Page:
Attaining an effective level of reuse often requires that a service be stripped of solution and/or business process logic in order for it to become adequately generic. As a result, service reuse is a principle that is almost always realized through standardized design. Key service characteristics that support and help to foster reuse are autonomy, statelessness, and discoverability - each of which is addressed by a corresponding principle.

See Figure 6

Services Are Autonomous
It is preferred that services exist as independently as possible - both from each other as well as from other parts of the technical environment that may want to share the resources encapsulated by the service. Autonomy represents the governance a service has at the time of execution over the underlying application logic required to carry out the functions exposed by the service contract. The extent to which a service can control its underlying logic dictates the level of its autonomy.

Purely autonomous services have absolute ownership of their resources, which allows them to be better tuned for efficiency, reliability, and availability. However, attaining this level of autonomy can be challenging. For example, integration architectures where services encapsulate legacy system logic frequently require that resources be shared with existing legacy clients. Also, the autonomy of a service that is spearheading a composition will be dependent on the collective autonomy of all services involved.

Either way, services with a high level of autonomy are considered the best candidates for reuse, especially in environments in which usage patterns from multiple clients cannot easily be predicted. Note that although frequently discussed in tandem with reuse, autonomy in no way guarantees statelessness.

See Figure 7

Services Are Stateless
State information is data specific to a current activity or task. Its lifespan is generally associated with this task and therefore the manipulation and retention of state-related data typically must occur at runtime.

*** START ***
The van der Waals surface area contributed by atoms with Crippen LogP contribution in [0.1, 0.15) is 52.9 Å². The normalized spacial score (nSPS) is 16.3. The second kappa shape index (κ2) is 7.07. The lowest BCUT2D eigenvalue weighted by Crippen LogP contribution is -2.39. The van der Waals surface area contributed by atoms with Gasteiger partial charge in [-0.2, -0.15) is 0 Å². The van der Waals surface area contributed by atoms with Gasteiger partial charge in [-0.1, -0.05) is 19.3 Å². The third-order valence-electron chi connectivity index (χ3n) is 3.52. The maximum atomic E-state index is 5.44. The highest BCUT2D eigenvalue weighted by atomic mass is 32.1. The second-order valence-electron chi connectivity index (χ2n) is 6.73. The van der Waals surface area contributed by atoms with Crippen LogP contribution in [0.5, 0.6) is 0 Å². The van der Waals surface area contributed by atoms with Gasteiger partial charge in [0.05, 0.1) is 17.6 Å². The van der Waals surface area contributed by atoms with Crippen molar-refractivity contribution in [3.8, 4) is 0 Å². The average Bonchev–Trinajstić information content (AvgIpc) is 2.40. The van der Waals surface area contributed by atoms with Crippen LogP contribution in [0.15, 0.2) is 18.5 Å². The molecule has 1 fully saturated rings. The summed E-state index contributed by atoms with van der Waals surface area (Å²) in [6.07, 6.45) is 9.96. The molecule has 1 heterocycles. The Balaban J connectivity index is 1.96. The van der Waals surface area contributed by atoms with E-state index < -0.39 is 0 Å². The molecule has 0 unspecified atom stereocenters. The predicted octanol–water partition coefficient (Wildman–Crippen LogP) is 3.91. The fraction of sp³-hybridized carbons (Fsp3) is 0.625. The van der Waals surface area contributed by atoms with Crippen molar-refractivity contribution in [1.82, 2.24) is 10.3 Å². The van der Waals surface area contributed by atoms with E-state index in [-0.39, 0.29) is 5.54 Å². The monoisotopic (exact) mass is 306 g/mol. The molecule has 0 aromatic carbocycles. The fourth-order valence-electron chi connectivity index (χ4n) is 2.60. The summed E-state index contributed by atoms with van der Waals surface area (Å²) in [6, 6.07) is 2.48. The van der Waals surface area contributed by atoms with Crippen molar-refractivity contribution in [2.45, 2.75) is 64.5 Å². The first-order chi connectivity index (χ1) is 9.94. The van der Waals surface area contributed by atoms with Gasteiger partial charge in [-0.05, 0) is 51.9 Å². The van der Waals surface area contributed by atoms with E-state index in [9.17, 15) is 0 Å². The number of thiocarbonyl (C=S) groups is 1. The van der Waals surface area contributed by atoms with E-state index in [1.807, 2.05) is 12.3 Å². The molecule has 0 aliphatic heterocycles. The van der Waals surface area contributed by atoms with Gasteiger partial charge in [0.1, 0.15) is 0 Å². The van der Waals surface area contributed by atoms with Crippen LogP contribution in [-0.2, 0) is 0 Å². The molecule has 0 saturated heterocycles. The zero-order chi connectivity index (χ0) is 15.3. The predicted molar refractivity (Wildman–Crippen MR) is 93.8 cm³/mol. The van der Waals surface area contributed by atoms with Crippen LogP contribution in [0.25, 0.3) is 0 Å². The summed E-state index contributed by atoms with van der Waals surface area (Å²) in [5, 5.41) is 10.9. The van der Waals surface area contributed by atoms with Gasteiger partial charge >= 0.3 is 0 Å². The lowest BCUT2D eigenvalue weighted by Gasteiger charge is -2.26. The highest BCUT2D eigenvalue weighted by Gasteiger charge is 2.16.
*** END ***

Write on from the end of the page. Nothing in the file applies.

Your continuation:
State management can consume considerable resources. Maintaining a condition of statelessness therefore benefits a service by increasing its scalability and availability. Furthermore, the processing of state information typically requires automation logic that is specific to the business task being executed. For services to maximize reuse potential, their context and underlying logic must be as generic (task-neutral) as possible. Emphasizing stateless design supports the reallocation of task-specific logic outside of the service or to dedicated, stateful services.

More Stories By Thomas Erl

Thomas Erl is a best-selling IT author and founder of Arcitura Education Inc., a global provider of vendor-neutral educational services and certification that encompasses the Cloud Certified Professional (CCP) and SOA Certified Professional (SOACP) programs from CloudSchool.com™ and SOASchool.com® respectively. Thomas has been the world's top-selling service technology author for nearly a decade and is the series editor of the Prentice Hall Service Technology Series from Thomas Erl, as well as the editor of the Service Technology Magazine. With over 175,000 copies in print world-wide, his eight published books have become international bestsellers and have been formally endorsed by senior members of many major IT organizations and academic institutions. To learn more, visit: www.thomaserl.com

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Most Recent Comments
erl 10/29/05 06:17:48 AM EDT

{{{ have yet to find a better means of explaining service-orientation than to reach back to that fundamental software engineering theory known as the "separation of concerns." }}}

I'd not heard this one before. Useful phrase.

queZZtion 10/29/05 05:36:51 AM EDT

||| technology architecture in support of service-orientation is making significant strides, and extending its reach into key realms of enterprise computing |||

The age of SOA will last much longer than the age of client/server. How long though?

Short&Sweet 10/29/05 05:32:53 AM EDT

Erl's book on this subject, Service-Oriented Architecture: Concepts, Technology, and Design has 792 pages - helpful to have this boiled down to just 3 pages here!